Saturday, April 12, 2008

Transitions for School to Workplace Writing

Jennifer Osterday

For this research project, the field of study I chose focuses on how students are transitioning from the classroom to the workplace. As I am personally graduating in a month, I am interested in knowing in what helps and does not help students prepare for a new career. By understanding what areas are working or failing in the university, the information can be passed on in hopes of improving the universities’ current writing courses. During the research process, I focused on authors such as Beaufort, Freedman, Adam and Dias as I knew they offered the most information on this topic. All of the sources are from books written by experts in their field. Most of the articles are timely, with the exception of a piece from 1993. However, the article still offers important information on what needs to be changed in the classroom.

Beaufort, Anne. “Bridging the Gap: From Classroom to Boardroom.” Writing in the Real World: Making the Transition from School to Work. New York: Teachers College Press, 1999. 171-197. Anne Beaufort has been a coordinator of writing across the curriculum and has a Ph.D. in Education, which is focused in Language, Literacy and Culture. In this chapter, she makes the claim of the different ways students can go about transferring to a workplace after college. After extensive research with four girls, Beaufort uses their examples to make her points. Clearly the education system is not doing enough to help the girls. Beaufort makes the claim that the only thing that will help improve the school system is by teaching the different writing processes, multiple genres, and the idea that reading can be a social context for its communicative norms (180). She does point out that the schools are going in the right direction. The girls in Beaufort’s study made the point in saying that they have learned in school how to interpret texts, formulate ideas and organize their points. Beaufort also says the school system is doing well with including more participatory learning, but there is still much more to be done. This includes making writing assignments more meaningful to the students other than the accomplishment of a letter grade. She also says that learning how to facilitate the transferring of learning as well as cultivating meta-cognitive thinking is important. These three points were applied and shown to be helpful in the workforces that the girls encountered. This article is similar to other ones Beaufort has written, but is useful as it gives concrete examples from the girls she studied.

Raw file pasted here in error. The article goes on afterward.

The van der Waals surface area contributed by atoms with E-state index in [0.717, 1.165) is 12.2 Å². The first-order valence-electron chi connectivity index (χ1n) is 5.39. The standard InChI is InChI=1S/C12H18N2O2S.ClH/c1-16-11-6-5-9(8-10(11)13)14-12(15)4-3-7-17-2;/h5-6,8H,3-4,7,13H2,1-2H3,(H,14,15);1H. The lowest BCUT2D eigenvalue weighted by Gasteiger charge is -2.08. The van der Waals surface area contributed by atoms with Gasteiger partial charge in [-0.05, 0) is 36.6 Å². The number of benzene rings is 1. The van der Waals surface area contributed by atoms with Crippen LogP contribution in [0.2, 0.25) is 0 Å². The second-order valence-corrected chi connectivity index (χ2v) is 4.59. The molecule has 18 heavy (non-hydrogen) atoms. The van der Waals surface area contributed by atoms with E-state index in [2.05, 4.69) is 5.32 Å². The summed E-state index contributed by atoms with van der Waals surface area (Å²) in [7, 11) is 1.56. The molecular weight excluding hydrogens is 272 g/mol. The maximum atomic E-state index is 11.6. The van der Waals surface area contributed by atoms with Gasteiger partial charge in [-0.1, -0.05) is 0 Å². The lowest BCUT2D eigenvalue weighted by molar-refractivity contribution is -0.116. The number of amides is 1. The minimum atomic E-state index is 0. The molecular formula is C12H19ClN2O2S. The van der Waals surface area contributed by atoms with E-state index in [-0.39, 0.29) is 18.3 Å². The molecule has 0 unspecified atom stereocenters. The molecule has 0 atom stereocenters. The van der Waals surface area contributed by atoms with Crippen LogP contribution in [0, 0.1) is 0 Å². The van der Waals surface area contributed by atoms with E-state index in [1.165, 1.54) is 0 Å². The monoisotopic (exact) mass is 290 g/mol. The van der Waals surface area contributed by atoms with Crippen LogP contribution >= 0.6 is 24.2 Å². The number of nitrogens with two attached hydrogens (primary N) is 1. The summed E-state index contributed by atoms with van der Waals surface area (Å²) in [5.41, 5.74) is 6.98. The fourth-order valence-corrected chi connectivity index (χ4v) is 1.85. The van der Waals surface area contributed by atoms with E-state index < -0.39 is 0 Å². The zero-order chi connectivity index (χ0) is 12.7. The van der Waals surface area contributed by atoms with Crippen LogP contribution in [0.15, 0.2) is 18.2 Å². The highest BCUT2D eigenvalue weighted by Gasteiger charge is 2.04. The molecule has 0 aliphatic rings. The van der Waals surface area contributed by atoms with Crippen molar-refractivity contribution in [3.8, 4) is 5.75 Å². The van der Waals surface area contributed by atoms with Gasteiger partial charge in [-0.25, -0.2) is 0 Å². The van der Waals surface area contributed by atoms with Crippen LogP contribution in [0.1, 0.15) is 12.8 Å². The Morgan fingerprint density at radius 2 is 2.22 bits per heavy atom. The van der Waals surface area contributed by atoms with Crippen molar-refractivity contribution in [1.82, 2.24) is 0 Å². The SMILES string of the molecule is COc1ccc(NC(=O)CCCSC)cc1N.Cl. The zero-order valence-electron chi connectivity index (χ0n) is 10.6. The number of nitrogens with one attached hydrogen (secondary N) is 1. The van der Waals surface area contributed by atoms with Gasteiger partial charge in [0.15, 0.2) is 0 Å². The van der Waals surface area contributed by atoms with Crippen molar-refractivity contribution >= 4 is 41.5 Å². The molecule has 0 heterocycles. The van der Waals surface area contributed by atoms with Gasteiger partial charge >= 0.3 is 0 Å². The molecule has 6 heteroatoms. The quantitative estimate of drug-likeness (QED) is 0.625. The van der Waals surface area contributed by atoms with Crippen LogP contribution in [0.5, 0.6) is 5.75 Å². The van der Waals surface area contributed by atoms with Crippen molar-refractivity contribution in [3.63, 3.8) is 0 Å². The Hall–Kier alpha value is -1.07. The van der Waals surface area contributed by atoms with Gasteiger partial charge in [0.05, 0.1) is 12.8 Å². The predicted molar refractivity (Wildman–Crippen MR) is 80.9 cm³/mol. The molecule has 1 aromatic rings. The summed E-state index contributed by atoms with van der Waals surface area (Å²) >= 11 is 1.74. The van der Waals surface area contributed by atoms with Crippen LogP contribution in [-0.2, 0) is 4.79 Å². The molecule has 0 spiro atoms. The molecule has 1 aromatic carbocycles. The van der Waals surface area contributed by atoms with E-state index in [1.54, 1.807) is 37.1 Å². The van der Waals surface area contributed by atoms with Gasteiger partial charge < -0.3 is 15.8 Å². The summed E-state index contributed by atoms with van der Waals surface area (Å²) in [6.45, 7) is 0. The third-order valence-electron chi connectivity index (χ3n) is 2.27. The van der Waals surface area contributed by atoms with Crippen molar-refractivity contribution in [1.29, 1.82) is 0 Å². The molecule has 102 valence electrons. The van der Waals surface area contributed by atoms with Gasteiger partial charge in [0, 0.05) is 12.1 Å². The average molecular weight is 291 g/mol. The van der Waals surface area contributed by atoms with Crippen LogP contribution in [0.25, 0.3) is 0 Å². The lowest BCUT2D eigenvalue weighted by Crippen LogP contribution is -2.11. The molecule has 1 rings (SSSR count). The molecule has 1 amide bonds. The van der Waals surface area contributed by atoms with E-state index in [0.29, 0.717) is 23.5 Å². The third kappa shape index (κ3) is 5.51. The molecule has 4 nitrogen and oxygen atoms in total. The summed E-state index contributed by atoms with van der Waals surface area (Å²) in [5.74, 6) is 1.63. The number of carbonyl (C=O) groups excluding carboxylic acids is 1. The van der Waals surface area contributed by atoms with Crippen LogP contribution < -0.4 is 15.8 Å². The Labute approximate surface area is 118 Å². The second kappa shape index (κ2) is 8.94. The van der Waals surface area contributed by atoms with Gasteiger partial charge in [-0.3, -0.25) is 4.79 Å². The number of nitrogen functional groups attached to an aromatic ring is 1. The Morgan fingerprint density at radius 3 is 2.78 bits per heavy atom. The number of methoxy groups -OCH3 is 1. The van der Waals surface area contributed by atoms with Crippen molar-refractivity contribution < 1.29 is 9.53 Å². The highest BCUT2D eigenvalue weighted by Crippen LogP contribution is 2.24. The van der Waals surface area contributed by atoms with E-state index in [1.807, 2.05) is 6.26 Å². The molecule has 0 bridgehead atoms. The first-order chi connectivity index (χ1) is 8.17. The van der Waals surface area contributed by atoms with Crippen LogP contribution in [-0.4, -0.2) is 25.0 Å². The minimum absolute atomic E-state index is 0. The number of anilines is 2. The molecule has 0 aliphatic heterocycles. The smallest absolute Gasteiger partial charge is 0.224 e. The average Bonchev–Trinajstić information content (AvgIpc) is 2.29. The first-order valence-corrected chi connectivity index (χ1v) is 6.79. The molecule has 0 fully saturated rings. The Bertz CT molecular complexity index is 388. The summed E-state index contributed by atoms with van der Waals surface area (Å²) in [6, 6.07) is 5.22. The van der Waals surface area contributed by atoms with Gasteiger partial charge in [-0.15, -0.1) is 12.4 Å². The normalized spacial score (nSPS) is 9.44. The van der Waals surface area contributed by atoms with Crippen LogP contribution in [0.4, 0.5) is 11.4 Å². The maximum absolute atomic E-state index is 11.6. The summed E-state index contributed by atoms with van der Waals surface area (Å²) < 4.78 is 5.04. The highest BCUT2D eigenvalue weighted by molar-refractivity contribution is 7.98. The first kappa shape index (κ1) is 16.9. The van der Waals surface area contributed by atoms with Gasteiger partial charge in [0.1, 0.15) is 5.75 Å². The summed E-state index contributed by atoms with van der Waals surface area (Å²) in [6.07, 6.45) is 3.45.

---. “New Directions for University Writing Instruction.” College Writing and Beyond: A New Framework for Writing Instruction. Logan: Utah State University Press, 2007. 142-158. In this final chapter of her book, Beaufort helps explain what she believes to be the main problems with university courses. Throughout the book, she examines the writing process of her subject, Tim, as he goes through college. As Beaufort learns that his writing process does not really grow from his freshman to senior year of school, she laments it is because colleges are not increasing the level of difficulty in writing each year. It is clear Beaufort thinks there is something wrong with the way colleges are creating writing assignments. Tim, like most college students, struggled to write anything because of his mindset; everything he wrote was just “doing school” (144). Also, the author makes the claim that students would benefit more with a consistent professor throughout all four years as well as a freshman seminar, and an understanding of genre and rhetoric. Beaufort explains that students need to understand the different genres in relation to social contexts. She also says that students do not know how to transfer knowledge from the classroom to the workforce. Through opportunities and meta-cognition (thinking about thinking), the students would be more prepared. Also, by getting past the grade and having students motivated to write about things that they care about, the writing should improve. These arguments and solutions Beaufort makes about college classrooms will be useful when comparing to other expert opinions.